Having such a large range of bells and certainly knowing how to use them has made the Raleigh Ringers a band in demand. They stage several annual events across our state, including the Capital Area Handbell Festival, Governor’s Christmas Tree Lighting Ceremony and many holiday as well as spring concerts. Dallas, Las Vegas, San Diego, Tampa, Memphis, Charleston—these and many other cities in over 30 states have also received special visits from the Ringers in the past 15 years. In addition, the group has crossed the country participating in many events sponsored by the American Guild of English Handbell Ringers (AGEHR). 
 
The beauty of the music from their bells is also responsible for a memorable trip to France in July, 1996, which included performances at Church of the Holy Trinity in Paris and the Notre Dame Cathedral in Chartres. David Harris especially remembers the Ringers’ concert in the small village of Marines. He says, “No one in the town spoke a word of English, so we felt very distant from the folks as we moved in and set up. When the concert started, the audience became mesmerized by the music, and they were trying very hard to see what we were doing and how we were making the sounds we made. At the conclusion of the concert, the audience flocked our tables and showed their appreciation for coming to their village.”
 
The Raleigh Ringers are also no strangers to the airwaves. In addition to performing live on many radio stations across the state, the group was featured on the nationally syndicated Bob and Tom Show from Indianapolis in June of this year. The Ringers have also been televised at the Crystal Cathedral in Garden Grove, California, on the national broadcast of the “Hour of Power” program. 
 
In 2001, in response to fans’ request, the Raleigh Ringers produced a DVD of one of their holiday performances at the Meymandi Concert Hall in Raleigh. From this video came an edited, one-hour version that was aired on UNC-TV in 2002. UNC-TV was impressed enough with the concert to help the Ringers syndicate it to PBS stations across the country. In 2003 and 2004, the show was broadcast on over 250 PBS stations in 45 states, and chances are pretty good that a deserved retelecast of the concert will happen once again this holiday season. 
 
So, what’s it like to be a Raleigh Ringer? Perhaps the best way to find out is to ask a veteran member of the group as well as a rookie ringer. Cindy Massey is a charter member of the group who had been playing the bells for six years before joining the Ringers in 1990. Her memories of the early days give some insight into the founding of the fledgling organization. She notes, “The chartered members shared not only their vast musical talents that first year, but provided invaluable expertise in other key areas as well: accounting, law, sales and marketing, art, costuming, sewing and networking.” As far as bells, Massey is given a wide range of assignments, from low bass to the highest treble, but she prefers to toll rather than tinkle. Of course, the lower the note, the heftier the bell, but it is not a problem for Massey, who says, “I was a tournament bowler for 35 years, so I don’t mind the weight of the heavier bells.”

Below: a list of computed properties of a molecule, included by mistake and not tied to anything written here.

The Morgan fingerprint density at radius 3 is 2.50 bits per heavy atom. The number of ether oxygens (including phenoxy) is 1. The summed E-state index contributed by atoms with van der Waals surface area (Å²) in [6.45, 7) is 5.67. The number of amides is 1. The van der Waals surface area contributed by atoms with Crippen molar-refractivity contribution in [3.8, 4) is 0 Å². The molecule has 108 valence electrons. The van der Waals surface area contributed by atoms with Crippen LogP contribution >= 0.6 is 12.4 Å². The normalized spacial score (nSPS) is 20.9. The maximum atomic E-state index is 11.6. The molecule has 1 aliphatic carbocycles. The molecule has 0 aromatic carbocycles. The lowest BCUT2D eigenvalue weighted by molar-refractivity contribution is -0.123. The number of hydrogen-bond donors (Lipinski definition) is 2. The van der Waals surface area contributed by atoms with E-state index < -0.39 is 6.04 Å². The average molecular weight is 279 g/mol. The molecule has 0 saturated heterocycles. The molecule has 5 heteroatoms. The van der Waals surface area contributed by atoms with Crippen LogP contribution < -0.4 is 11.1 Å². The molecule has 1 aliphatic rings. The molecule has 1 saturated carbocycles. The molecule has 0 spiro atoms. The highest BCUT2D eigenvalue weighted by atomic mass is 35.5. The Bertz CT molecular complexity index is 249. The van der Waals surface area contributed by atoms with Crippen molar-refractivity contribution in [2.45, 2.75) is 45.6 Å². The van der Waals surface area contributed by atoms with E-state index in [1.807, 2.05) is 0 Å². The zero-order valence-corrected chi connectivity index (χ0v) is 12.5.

Keith Burt moved from Florida this year, in part, to be a Raleigh Ringer. Burt says, “I met Dave Harris in Orlando at a handbell festival. He had an opportunity to see me ring, and afterward mentioned that I would be welcome to audition if I happened to be in Raleigh. That meeting plus some personal changes helped to get the ball rolling for me.” 
 
A common passion has melded Burt into the group, but as a result, he has also discovered friendship. He says, “We really spend a lot of time together, and there is definitely a family aspect to who we are, and I have come to enjoy that a great deal.” 
 
Burt notes that the group practices once a week for three to four hours, but he admits, “Personally, I’ll spend a little outside time with some of the music in order to work on harder parts.” 
 
Dedication to the craft is one force that drives a Raleigh Ringer, but so are auditions. In order to keep the skill level at its highest, David Harris has annual auditions for all 16 slots in the group. He says, “The fact of the matter is, statistically, most members who re-audition make it back into the group. To be honest, I think it’s something that has helped keep us on our toes. Our ringers know that they can’t become complacent, which in turn, hopefully, encourages them to keep up their ringing skills.” 
 
Besides gleefully admitting that playing with the Raleigh Ringers is the most fun she has ever had in her life, Cindy Massey aptly sums up the entire experience, “By commissioning new handbell works, competently teaching the trade, encouraging beginners as well as seasoned handbell ringers, and ‘pushing the musical envelope,’ the Raleigh Ringers continues to build its reputation as one of the nation’s top handbell performing ensembles.”
 
(For more information on the Raleigh Ringers as well as to view a schedule of their upcoming concert, go to their Web site at: www.rr.org.) 
 
The author lives in Apex.